Siege of Ayla/ al-Aqaba, 31 December 1170

The siege of Ayla/ al-Aqaba (31 December 1170) was one of Saladin's earliest successes against the Crusaders and saw him gain control of a key point on the pilgrim route from Egypt to Mecca and Medina.

Ayla had been captured in 1116 by King Baldwin of Jerusalem, and formed the southern-most point of his kingdom. A crusader castle was built on an island just off the mainland, and this allowed the crusaders to control one of the pilgrim routes from Egypt to Mecca and Medina.

Saladin decided to eliminate this crusader outpost in 1170. This was a major effort. A fleet of prefabricated ships was built in Cairo and carried across the desert on camels to the Red Sea where they were assembled. Saladin also carried out what might have been a diversionary attack on Gaza, starting with a siege of the Templar castle at Darum. When King Amalric of Jerusalem approached Darum, Saladin abandoned the siege, raided Gaza and then retreated. The Crusaders were thus drawn to the Mediterranean coast.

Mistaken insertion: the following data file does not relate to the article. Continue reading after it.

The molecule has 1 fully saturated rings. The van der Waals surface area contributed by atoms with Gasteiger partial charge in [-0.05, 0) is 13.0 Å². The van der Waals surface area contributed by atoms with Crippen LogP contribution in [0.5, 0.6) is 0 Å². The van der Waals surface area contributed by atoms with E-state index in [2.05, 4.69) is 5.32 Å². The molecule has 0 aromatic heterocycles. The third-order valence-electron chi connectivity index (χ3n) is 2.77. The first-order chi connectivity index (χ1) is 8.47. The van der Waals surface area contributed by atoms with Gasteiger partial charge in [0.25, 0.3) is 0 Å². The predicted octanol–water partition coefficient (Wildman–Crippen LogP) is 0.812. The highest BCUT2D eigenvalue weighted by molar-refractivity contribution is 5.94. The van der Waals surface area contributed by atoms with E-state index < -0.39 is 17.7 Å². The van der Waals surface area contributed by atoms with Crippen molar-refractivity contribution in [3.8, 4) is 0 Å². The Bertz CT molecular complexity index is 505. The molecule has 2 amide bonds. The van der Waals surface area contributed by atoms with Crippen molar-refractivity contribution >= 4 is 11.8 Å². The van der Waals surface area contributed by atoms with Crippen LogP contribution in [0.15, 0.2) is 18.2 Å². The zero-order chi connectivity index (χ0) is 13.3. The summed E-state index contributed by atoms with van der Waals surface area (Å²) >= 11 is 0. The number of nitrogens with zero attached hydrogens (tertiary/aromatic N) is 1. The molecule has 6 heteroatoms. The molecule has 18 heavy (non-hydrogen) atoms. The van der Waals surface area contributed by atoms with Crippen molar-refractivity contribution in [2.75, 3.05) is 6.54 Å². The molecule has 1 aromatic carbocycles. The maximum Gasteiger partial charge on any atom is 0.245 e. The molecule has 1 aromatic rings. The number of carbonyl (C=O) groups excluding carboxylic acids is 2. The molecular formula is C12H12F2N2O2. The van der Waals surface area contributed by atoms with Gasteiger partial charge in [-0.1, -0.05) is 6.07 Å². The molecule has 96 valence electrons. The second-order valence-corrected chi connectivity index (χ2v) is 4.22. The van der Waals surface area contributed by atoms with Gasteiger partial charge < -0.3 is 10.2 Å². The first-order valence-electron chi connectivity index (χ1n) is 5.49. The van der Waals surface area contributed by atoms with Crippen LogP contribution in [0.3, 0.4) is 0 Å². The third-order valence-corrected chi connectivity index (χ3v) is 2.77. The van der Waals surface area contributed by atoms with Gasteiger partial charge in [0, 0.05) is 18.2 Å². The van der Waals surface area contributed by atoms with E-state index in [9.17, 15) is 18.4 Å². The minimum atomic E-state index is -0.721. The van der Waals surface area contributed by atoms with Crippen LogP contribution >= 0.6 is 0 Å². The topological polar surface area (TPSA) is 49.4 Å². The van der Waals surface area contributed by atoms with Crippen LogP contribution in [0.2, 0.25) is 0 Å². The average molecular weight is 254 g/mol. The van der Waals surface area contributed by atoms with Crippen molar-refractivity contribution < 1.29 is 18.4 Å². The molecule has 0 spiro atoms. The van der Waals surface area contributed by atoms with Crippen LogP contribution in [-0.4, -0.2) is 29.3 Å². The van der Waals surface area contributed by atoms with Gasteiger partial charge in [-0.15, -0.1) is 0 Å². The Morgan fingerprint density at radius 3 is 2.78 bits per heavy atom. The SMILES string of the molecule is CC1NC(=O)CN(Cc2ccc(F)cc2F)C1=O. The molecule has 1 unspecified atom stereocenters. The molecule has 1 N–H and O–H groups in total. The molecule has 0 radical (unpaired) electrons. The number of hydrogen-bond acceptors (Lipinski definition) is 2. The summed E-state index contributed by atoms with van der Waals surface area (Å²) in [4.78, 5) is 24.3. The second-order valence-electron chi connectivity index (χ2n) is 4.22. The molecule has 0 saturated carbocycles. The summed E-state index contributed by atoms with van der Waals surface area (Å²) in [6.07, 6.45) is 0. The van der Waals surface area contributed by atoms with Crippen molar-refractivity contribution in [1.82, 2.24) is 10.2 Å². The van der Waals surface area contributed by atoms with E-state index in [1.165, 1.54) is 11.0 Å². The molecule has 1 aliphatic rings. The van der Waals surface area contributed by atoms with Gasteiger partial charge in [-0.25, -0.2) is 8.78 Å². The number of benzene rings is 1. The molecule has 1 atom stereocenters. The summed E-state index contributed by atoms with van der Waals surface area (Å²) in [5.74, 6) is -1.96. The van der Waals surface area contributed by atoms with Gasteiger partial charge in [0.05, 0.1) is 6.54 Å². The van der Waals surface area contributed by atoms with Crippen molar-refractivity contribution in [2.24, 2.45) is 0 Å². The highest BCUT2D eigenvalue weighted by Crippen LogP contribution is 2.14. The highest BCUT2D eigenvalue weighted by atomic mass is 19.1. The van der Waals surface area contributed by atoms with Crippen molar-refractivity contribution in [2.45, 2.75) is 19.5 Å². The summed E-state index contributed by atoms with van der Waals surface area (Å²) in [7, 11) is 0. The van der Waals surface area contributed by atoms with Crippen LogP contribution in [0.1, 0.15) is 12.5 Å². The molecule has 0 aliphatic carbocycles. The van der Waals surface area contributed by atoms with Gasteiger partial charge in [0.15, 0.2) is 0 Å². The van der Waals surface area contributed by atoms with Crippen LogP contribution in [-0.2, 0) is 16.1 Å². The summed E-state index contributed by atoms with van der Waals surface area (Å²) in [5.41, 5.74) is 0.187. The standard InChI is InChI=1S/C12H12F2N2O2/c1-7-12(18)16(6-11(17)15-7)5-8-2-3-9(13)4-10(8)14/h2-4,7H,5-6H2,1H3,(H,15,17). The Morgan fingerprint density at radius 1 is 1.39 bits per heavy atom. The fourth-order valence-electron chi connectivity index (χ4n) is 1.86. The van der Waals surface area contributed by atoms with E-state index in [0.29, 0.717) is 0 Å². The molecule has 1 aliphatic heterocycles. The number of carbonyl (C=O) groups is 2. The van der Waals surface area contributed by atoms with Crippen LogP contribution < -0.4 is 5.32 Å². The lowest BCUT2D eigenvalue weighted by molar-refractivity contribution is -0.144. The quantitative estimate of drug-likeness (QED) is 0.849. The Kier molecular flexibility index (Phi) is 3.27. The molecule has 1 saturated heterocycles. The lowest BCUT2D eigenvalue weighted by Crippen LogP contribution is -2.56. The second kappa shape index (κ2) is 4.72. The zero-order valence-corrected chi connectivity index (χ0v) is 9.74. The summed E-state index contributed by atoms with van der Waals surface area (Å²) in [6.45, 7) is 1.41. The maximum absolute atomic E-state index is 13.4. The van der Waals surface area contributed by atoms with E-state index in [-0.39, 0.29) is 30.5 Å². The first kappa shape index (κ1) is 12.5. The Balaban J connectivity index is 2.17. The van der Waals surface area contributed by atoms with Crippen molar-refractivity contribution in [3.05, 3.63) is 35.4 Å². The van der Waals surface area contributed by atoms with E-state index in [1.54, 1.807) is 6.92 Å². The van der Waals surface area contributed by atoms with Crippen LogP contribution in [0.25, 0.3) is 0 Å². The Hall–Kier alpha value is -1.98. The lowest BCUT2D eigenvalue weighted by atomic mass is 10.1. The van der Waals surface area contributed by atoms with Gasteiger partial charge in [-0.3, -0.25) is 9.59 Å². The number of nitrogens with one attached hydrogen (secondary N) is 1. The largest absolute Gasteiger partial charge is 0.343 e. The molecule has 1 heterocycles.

On 31 December Saladin's land army joined with his fleet in the Red Sea and captured Ayla. This was a prestigious success for the newly important vizier of Egypt, and helped to increase his prestige at a time when he was still slightly vulnerable.

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How to cite this article: Rickard, J (11 September 2013), Siege of Ayla/ al-Aqaba, 31 December 1170 , http://www.historyofwar.org/articles/siege_ayla_1170.html

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